Long Exposure.

What is Long Exposure?

About Long Exposure

In simple terms Long Exposure means to leave the shutter open longer so we can blur moving subjects. We could say that any shutter speed that is slower than you can hand hold without blurring the picture due to camera shake is long exposure.

And the long exposure blurring of moving objects is not the same as you shaking the camera and causing blur. Obviously you will need to be using a tripod here. You may also want to use the 2 second timer or a remote shutter release.  And if your camera has an anti shake like Steady Shot in the menu, turn it off.

Shooting the light in closeup
A Dreamy Water effect for the sea.
Photo Exif Data - f10. 6 seconds. ISO-100.

Photographing Waves or Waterfalls.

There are two ways to go about shooting waves and waterfalls. The first is to use a higher shutter speed to freeze the motion of a water. Another way is to use a slower shutter speed to smooth out or blur the water motion.

Shooting the light in closeup
Using a longer shutter speed to smooth out the water.
Photo Exif Data - f10. 20 seconds. ISO-50.

Shooting the light in closeup
Using a faster shutter speed to freeze the waves.
Photo Exif Data - f10. 1/250th second. ISO-100.

Shutter Speeds and Exposure.

To freeze the motion of a wave, you need to use a shutter speed of at least 1/250 of a second, that said if you zoom close in on a wave, you need to use an even faster shutter speed, say 1/1200 of a second. Reason for this is the closer you zoom into a subject the less the DOF is.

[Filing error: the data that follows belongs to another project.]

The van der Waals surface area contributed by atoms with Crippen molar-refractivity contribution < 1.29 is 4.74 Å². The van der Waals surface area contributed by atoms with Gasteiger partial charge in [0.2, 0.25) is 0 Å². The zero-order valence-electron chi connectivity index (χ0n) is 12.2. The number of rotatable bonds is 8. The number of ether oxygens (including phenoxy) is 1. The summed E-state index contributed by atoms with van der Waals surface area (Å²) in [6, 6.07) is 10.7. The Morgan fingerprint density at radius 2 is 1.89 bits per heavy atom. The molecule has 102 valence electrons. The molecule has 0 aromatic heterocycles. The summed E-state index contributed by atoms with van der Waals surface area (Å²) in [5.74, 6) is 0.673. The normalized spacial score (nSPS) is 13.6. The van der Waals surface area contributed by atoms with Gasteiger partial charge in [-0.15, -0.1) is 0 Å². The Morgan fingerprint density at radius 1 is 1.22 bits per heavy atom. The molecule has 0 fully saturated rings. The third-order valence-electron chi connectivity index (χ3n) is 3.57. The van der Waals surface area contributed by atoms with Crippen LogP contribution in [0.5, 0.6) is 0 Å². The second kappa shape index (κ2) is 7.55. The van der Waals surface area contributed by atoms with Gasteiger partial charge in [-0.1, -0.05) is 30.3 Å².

Using f22 on a landscape gets the focus for the lens your using from minimum focal distance to infinity. But if you get a few inches away from a flower at f22 your focus distance is about the width of your little finger or less.

Shooting the light in closeup
A Dreamy Waterfall effect.
Photo Exif Data - f11. 1/5th second. ISO-100.

Smoothing The Flow.

To artistically smooth out the motion of waves use a slower shutter. The slower your shutter speed the smoother the water, we can do this for as long as several minutes in some cases. if your camera does not have a live view screen you will have to manual focus and lock it down before putting on the ND filter. The shot below is at 1/90th second and makes the water like thick cream.

Shooting the light in closeup
Using a shutter speed to cream the waves.
Photo Exif Data - f11. 1/90th second. ISO-100.

Using Slower Shutter Speeds.

The way to achieve a longer shutter speed, is to choose your lowest ISO setting ISO-100 and then as you go down through the aperture settings and you will see that the f-stop gets bigger and the shutter speed gets slower right down to the smallest aperture on your lens like f22 will produce the slowest shutter speed.

Using ND Filters.

If you’re photographing in brighter daylight, you may have to use a ND filter (Neutral Density) (best is a 10 stop) and you should buy the best you can afford as cheap ones tend to bring in a colour cast. The ND filter reduces the amount of light reaching the sensor which in turn slows down your shutter speed.

Shooting the light in closeup
Using a shutter speed to cream the waves.
Photo Exif Data - f22. 6 seconds. ISO-50.

Some very dreamy kinds of shots can be achieved but you must experiment as there are no set shutter speeds to get a certain effect. Remember that composition is still king of photography so look out for those elements that add interest to your picture such as rocks.

Using Bulb Mode.

Most modern cameras will have a bulb mode for longer exposure past the 30 seconds given by your camera. You will most likely need a way of calculating how long to leave the shutter open for. As the light conditions can change pretty quickly you will need longer or shorter times, a phone app such as Exposure Calculator can come in very handy.

Shooting the shadows
Making dreamy seascape shots.
Photo Exif Data - f13. 6 seconds. ISO-100.

Remember that researching a subject like Long Exposure by watching YouTube videos and then going out and getting lots of practice is the only way to learn. When you come home and go through your shots and you finds some keepers, take a look at the Exif data and see what you did right.